South Sudan is facing a catastrophic humanitarian crisis driven by nearly years of a brutal civil war.
Right now seven million people - half the population - are facing extreme hunger, and over 60 per cent of the population is in need of humanitarian assistance.
Civilians have been attacked, and schools and hospitals have been looted and burned. Tens of thousands of people have been killed. The fighting has forced nearly four million people - one in three - from their homes. As they flee, people lose their possessions, crops and income, and often get stranded in places where there aren't enough facilities to support tens of thousands of new arrivals. Most of them are women and children, who are particularly vulnerable to the risks that come with finding aid and services away from their communities.
Many also retreat to very isolated areas, keeping themselves far away from fighting, but also from aid.
Back in February, famine was declared in Leer and Mayendit, two counties of former Unity State; 100,000 people were facing famine, and one million more were on the brink.Since then Oxfam and other humanitarian organisations have raced to respond - aid has made a really important difference: we have helped prevent famine from spreading. But despite this, there are more people facing severe hunger in South Sudan now than ever before.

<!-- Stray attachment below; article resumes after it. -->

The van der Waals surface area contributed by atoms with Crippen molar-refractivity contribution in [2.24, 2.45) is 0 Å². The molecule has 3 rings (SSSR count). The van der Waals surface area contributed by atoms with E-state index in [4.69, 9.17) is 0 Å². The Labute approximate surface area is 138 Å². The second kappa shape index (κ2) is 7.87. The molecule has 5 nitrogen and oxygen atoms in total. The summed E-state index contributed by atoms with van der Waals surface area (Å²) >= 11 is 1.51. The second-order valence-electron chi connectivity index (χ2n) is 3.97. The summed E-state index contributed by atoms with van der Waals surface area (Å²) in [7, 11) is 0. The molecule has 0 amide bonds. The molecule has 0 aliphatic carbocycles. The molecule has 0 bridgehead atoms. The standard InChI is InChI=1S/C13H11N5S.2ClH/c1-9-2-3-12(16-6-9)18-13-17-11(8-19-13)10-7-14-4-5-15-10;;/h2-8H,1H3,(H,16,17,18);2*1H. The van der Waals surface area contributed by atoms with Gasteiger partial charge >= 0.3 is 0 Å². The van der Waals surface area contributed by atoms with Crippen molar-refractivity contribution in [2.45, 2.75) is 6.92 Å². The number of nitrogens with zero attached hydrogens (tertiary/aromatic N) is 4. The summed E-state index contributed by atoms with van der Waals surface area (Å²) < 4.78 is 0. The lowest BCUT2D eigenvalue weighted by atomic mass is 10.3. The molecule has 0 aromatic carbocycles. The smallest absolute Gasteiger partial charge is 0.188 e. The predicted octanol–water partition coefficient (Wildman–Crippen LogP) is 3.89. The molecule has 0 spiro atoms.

Over four million have now been forced from their homes, with 1.3 million people having fled to neighbouring countries and approaching two million displaced within the country.
The people of South Sudan are used to coping with adversity but in over 30 years of working in these affected areas, Oxfam has never witnessed such dire need. Civilians including women and children have been attacked, and schools and hospitals have been looted and burned. Tens of thousands of people have been killed.